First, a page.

Air Canada Unions Call for Airline to Stop Attacking Pensions in Joint Statement

May 30, 2011, 10:15 AM EST

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Three of the unions representing Air Canada workers -the CAW, CUPE and the IAMAW have released a joint statement calling on Air Canada to halt the attack on its workers' pension plan in the current round of contract talks.

The statement says that the unions and its members are fully intent on maintaining the current pension model, although the exact details of the plan will be subject to negotiation.

Below is an excerpt of the statement:

"Air Canada is known as one of the highest-quality airlines in the world, precisely because of the skill and commitment of its employees to provide the best, safest service possible.  Yet Air Canada's workforce has endured many years of economic sacrifice and uncertainty.  Through repeated episodes of corporate bankruptcy and near-bankruptcy, Air Canada employees have endured wage cuts and wage freezes, the loss of benefits and paid time off, and ongoing deterioration in working conditions and stress levels.  We have also experienced an erosion in the financial well-being of our pension plan - a plan to which the workers contribute through significant payroll deductions.

Most recently, to assist the company through the difficult economic aftermath of the global financial crisis of 2008-2009, the workers and their unions agreed to the deferral of major pension contributions that would have otherwise been required under federal pension law (reprising a similar deferral which was implemented in 2003-2004). 

Now, as both the economy and Air Canada's financial results continue to recover, Air Canada's workers have been presented with offensive demands for dramatic, permanent reductions in pension benefits for existing employees - and a parallel demand to eliminate defined pension benefits altogether for new employees.  The company points to the plan's present deficit (implying increased company contributions in future years) as evidence that the plan is somehow "unsustainable." Although pension plan deficits are largely a result of interest rates and market returns, AC employees have assisted AC in dealing with these deficits by agreeing to special pension regulations allowing AC to defer deficit payments.   The purpose of the deferrals was obviously not to provide the company with a subsequent excuse to eliminate pension benefits; it was to provide the company with financial breathing room (at critical periods in its history), on the expectation and the explicit promise that the company would subsequently make up for lost time, with extra contributions once financial circumstances improved.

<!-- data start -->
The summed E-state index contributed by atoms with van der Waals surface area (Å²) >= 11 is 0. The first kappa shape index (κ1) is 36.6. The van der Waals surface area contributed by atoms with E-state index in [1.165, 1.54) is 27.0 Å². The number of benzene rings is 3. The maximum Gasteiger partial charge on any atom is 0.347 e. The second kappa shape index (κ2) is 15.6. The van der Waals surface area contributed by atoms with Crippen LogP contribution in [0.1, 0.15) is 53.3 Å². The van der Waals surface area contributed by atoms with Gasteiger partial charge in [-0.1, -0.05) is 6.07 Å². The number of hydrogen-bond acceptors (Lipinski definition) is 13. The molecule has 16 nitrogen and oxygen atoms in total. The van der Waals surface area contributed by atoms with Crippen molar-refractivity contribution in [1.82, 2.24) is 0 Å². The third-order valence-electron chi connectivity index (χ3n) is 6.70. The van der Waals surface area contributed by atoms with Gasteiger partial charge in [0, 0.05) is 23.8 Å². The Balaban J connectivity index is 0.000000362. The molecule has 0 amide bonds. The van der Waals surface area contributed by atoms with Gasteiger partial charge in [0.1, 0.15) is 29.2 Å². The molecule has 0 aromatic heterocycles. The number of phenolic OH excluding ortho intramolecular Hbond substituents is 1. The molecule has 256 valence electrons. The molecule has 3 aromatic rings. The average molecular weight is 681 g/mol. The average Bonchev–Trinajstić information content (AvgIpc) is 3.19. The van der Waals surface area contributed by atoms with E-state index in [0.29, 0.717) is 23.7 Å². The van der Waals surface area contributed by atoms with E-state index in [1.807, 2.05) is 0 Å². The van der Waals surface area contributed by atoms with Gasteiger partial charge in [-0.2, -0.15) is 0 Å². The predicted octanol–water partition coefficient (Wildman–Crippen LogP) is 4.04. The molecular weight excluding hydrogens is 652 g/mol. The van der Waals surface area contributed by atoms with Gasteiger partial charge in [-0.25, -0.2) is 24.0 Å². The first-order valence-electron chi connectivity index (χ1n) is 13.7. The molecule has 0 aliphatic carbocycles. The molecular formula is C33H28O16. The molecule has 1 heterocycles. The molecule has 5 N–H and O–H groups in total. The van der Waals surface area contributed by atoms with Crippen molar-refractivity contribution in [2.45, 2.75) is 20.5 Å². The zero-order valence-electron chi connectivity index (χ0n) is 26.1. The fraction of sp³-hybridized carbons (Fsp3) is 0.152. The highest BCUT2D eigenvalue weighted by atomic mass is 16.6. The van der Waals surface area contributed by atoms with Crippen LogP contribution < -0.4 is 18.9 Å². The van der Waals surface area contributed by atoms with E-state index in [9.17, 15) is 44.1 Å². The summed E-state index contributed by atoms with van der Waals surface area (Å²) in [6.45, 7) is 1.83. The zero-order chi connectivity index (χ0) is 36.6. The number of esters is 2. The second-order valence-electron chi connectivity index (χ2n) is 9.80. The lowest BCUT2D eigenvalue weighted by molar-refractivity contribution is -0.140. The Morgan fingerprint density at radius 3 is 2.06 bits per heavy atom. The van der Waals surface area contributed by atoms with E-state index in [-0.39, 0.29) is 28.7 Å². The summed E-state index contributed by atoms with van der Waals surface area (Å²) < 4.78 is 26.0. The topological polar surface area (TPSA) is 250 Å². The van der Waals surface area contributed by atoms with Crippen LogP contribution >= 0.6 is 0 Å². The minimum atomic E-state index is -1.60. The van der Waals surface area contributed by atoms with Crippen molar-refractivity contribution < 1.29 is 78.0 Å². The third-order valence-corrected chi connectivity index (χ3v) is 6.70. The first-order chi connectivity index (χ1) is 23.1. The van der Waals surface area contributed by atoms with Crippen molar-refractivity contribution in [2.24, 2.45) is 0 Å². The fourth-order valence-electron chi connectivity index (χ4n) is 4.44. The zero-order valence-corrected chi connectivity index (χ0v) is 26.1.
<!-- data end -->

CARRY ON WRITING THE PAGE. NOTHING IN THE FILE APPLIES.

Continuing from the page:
We believe that the AC defined plan is sustainable as long as AC lives up to its legal and moral obligations to adequately fund the plan (complemented by employee contributions of course). 

The fact that Air Canada's top executives continue to receive extremely generous defined benefit pension credits (on top of the other components of their multi-million-dollar compensation) disproves the claim that defined benefit pensions are no longer feasible or desirable.  If wealthy corporate executives can enjoy the security and certainty of a defined benefit pension, then so too can the workers who deliver the service that makes Air Canada successful.

Air Canada's workers and their unions are fully committed to maintaining the integrity of the current pension model.  While the precise features of the pension are determined through the normal collective bargaining process, the fundamental structure of our pension is not up for negotiation.  With this joint declaration, the leadership of the CUPE, CAW, and IAM bargaining units at Air Canada declare our joint commitment to preserve Air Canada's defined benefit pension plan for current retirees, current employees, and future employees alike.  We will make the maintenance of the plan, including employer contributions that are the necessary consequence of past funding deferrals, a central priority during our coming collective bargaining with Air Canada.  And we commit to the most determined and active solidarity between our members to defend the pension against the company's illegitimate demands for benefit reductions and two-tier structures."

The CAW represents 3,800 members at Air Canada, who work in customer service and sales in major airports and call centres. CUPE represents 6,800 on board flight attendants at Air Canada. The IAMAW represents more than 11,000 mechanics, baggage handlers, cargo agents, scheduling, warehouse staff and financial staff office of the airline.

To read the full statement in English, please visit:

To read the full statement in French, please visit:

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